We need to put a floor beneath the National Park Service’s annual, appropriated budget, but we should not stop there. If our national leaders will show a meaningful commitment to our parks, the American people will be with you. A public-private matching partnership has had strong bipartisan support in the past and should be supported going forward.
As Congress begins to debate the next transportation bill — a job producer that accounts for more than half the Park Service backlog — perhaps the debate should also include devoting a “penny for parks” from the gas tax to address the enormous needs of our national parks, refuges and other public lands. We should be seeking a variety of constructive, creative solutions.
As our elected leaders continue discussions to address the deficit, it is time to think about what unites us a nation: America’s 398 national parks, from the Statue of Liberty and Independence Hall to Yellowstone’s geysers and Alaska’s icy peaks. If national parks can unite more than 90 percent of Americans, we remain hopeful that the president and congressional Republicans and Democrats will join them. On behalf of our 750,000 members and supporters, and the nearly 300 million people who visit our national parks each year, the National Parks Conservation Association pledges to work with our national leaders to address together a challenge that we can meet. With the 2016 National Park System centennial fast approaching, present and future generations will be proud and thankful, and so will you.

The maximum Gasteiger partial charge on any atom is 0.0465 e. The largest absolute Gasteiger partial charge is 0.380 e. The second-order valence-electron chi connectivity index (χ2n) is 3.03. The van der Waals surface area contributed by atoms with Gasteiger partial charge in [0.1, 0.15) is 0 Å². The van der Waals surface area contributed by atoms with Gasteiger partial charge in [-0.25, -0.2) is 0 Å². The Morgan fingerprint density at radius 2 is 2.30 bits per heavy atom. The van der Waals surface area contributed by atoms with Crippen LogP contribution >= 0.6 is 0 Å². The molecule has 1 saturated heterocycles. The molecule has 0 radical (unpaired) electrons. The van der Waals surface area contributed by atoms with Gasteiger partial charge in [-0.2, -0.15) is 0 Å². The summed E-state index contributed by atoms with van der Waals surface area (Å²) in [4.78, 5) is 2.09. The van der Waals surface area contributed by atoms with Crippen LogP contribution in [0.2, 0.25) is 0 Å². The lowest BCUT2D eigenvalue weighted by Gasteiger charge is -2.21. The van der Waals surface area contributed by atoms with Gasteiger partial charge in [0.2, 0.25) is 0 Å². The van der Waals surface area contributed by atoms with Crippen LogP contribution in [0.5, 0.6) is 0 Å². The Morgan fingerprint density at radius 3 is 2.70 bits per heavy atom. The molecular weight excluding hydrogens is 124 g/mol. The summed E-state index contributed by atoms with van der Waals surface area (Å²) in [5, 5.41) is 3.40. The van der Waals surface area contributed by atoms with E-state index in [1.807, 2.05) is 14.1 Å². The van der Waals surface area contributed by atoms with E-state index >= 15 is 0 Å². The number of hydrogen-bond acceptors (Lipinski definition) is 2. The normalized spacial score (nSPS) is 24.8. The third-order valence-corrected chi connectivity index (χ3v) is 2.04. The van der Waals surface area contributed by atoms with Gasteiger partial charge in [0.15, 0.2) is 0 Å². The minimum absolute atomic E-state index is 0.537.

Tom Kiernan is president of the National Parks Conservation Association.
From left, Rep. Christopher H. Smith, R-N.J., David Goldman, the father of a child who was abducted to Brazil by the mother, and Arvind Chawdra, a father whose two children were abducted to India by their mother, attend a news conference in the Rayburn House Office Building on international child abduction.
Each year since 1990, CQ Roll Call has reviewed the financial disclosures of all 541 senators, representatives and delegates to determine the 50 richest members of Congress. This year's report, derived from forms covering the calendar year 2012, shows it took a net worth of $6.67 million to crack the exclusive club.